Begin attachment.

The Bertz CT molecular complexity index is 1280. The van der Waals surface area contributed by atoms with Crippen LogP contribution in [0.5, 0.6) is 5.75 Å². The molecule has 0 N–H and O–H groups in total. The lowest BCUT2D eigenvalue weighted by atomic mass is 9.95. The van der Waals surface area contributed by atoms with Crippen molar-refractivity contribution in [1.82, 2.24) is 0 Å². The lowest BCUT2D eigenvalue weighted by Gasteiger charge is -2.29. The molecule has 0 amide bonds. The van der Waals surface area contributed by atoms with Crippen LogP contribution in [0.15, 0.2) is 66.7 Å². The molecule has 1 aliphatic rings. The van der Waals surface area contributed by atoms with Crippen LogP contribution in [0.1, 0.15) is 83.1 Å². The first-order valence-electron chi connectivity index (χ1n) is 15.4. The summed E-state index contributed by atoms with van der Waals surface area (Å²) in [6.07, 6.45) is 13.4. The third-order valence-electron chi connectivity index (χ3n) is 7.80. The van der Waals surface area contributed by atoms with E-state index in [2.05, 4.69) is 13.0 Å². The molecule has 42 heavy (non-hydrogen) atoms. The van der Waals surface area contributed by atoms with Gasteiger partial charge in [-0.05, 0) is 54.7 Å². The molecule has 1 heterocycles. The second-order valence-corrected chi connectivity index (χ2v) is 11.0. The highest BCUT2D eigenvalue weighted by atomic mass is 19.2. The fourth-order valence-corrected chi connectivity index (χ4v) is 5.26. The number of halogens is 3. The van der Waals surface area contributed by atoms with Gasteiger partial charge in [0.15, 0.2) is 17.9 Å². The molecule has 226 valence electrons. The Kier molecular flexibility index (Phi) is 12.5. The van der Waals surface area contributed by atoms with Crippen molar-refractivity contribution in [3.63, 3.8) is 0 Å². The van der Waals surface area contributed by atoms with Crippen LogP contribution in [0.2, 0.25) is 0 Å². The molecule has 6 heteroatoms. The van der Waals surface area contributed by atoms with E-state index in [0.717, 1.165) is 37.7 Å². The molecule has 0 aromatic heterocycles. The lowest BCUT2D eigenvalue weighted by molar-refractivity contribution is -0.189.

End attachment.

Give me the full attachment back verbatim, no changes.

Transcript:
The Bertz CT molecular complexity index is 1280. The van der Waals surface area contributed by atoms with Crippen LogP contribution in [0.5, 0.6) is 5.75 Å². The molecule has 0 N–H and O–H groups in total. The lowest BCUT2D eigenvalue weighted by atomic mass is 9.95. The van der Waals surface area contributed by atoms with Crippen molar-refractivity contribution in [1.82, 2.24) is 0 Å². The lowest BCUT2D eigenvalue weighted by Gasteiger charge is -2.29. The molecule has 0 amide bonds. The van der Waals surface area contributed by atoms with Crippen LogP contribution in [0.15, 0.2) is 66.7 Å². The molecule has 1 aliphatic rings. The van der Waals surface area contributed by atoms with Crippen LogP contribution in [0.1, 0.15) is 83.1 Å². The first-order valence-electron chi connectivity index (χ1n) is 15.4. The summed E-state index contributed by atoms with van der Waals surface area (Å²) in [6.07, 6.45) is 13.4. The third-order valence-electron chi connectivity index (χ3n) is 7.80. The van der Waals surface area contributed by atoms with E-state index in [2.05, 4.69) is 13.0 Å². The molecule has 42 heavy (non-hydrogen) atoms. The van der Waals surface area contributed by atoms with Gasteiger partial charge in [-0.05, 0) is 54.7 Å². The molecule has 1 heterocycles. The second-order valence-corrected chi connectivity index (χ2v) is 11.0. The highest BCUT2D eigenvalue weighted by atomic mass is 19.2. The fourth-order valence-corrected chi connectivity index (χ4v) is 5.26. The number of halogens is 3. The van der Waals surface area contributed by atoms with Gasteiger partial charge in [0.15, 0.2) is 17.9 Å². The molecule has 226 valence electrons. The Kier molecular flexibility index (Phi) is 12.5. The van der Waals surface area contributed by atoms with Crippen molar-refractivity contribution in [3.63, 3.8) is 0 Å². The van der Waals surface area contributed by atoms with Crippen LogP contribution in [0.2, 0.25) is 0 Å². The molecule has 6 heteroatoms. The van der Waals surface area contributed by atoms with E-state index in [0.717, 1.165) is 37.7 Å². The molecule has 0 aromatic heterocycles. The lowest BCUT2D eigenvalue weighted by molar-refractivity contribution is -0.189.